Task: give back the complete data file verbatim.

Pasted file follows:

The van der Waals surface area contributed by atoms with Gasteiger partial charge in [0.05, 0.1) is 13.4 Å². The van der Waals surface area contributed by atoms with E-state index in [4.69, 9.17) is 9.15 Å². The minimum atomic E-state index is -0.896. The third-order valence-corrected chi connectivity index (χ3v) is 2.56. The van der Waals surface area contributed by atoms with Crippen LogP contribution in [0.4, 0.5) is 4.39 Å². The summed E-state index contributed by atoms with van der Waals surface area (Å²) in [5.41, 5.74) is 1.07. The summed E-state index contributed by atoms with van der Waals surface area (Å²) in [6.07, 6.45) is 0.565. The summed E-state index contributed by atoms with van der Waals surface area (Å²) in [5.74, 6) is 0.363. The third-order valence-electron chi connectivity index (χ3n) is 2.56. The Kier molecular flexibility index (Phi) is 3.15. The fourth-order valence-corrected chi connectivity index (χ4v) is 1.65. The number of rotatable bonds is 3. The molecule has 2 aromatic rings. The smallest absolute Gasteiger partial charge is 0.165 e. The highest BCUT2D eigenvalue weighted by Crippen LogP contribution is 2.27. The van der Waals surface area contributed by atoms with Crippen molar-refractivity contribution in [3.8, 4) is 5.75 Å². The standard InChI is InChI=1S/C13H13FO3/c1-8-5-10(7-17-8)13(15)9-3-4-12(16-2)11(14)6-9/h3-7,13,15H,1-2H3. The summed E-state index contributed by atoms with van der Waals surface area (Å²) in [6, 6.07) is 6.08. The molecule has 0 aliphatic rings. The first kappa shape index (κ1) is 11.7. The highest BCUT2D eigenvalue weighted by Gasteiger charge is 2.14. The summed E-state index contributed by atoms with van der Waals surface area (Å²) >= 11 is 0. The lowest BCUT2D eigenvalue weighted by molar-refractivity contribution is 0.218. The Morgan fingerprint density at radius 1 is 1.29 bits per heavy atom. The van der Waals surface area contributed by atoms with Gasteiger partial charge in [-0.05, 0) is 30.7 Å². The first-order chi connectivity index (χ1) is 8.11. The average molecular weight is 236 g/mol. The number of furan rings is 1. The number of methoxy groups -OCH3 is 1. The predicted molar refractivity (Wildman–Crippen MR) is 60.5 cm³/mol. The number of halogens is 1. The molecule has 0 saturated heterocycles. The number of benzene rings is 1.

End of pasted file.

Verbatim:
The van der Waals surface area contributed by atoms with Gasteiger partial charge in [0.05, 0.1) is 13.4 Å². The van der Waals surface area contributed by atoms with E-state index in [4.69, 9.17) is 9.15 Å². The minimum atomic E-state index is -0.896. The third-order valence-corrected chi connectivity index (χ3v) is 2.56. The van der Waals surface area contributed by atoms with Crippen LogP contribution in [0.4, 0.5) is 4.39 Å². The summed E-state index contributed by atoms with van der Waals surface area (Å²) in [5.41, 5.74) is 1.07. The summed E-state index contributed by atoms with van der Waals surface area (Å²) in [6.07, 6.45) is 0.565. The summed E-state index contributed by atoms with van der Waals surface area (Å²) in [5.74, 6) is 0.363. The third-order valence-electron chi connectivity index (χ3n) is 2.56. The Kier molecular flexibility index (Phi) is 3.15. The fourth-order valence-corrected chi connectivity index (χ4v) is 1.65. The number of rotatable bonds is 3. The molecule has 2 aromatic rings. The smallest absolute Gasteiger partial charge is 0.165 e. The highest BCUT2D eigenvalue weighted by Crippen LogP contribution is 2.27. The van der Waals surface area contributed by atoms with Crippen molar-refractivity contribution in [3.8, 4) is 5.75 Å². The standard InChI is InChI=1S/C13H13FO3/c1-8-5-10(7-17-8)13(15)9-3-4-12(16-2)11(14)6-9/h3-7,13,15H,1-2H3. The summed E-state index contributed by atoms with van der Waals surface area (Å²) in [6, 6.07) is 6.08. The molecule has 0 aliphatic rings. The first kappa shape index (κ1) is 11.7. The highest BCUT2D eigenvalue weighted by Gasteiger charge is 2.14. The summed E-state index contributed by atoms with van der Waals surface area (Å²) >= 11 is 0. The lowest BCUT2D eigenvalue weighted by molar-refractivity contribution is 0.218. The Morgan fingerprint density at radius 1 is 1.29 bits per heavy atom. The van der Waals surface area contributed by atoms with Gasteiger partial charge in [-0.05, 0) is 30.7 Å². The first-order chi connectivity index (χ1) is 8.11. The average molecular weight is 236 g/mol. The number of furan rings is 1. The number of methoxy groups -OCH3 is 1. The predicted molar refractivity (Wildman–Crippen MR) is 60.5 cm³/mol. The number of halogens is 1. The molecule has 0 saturated heterocycles. The number of benzene rings is 1.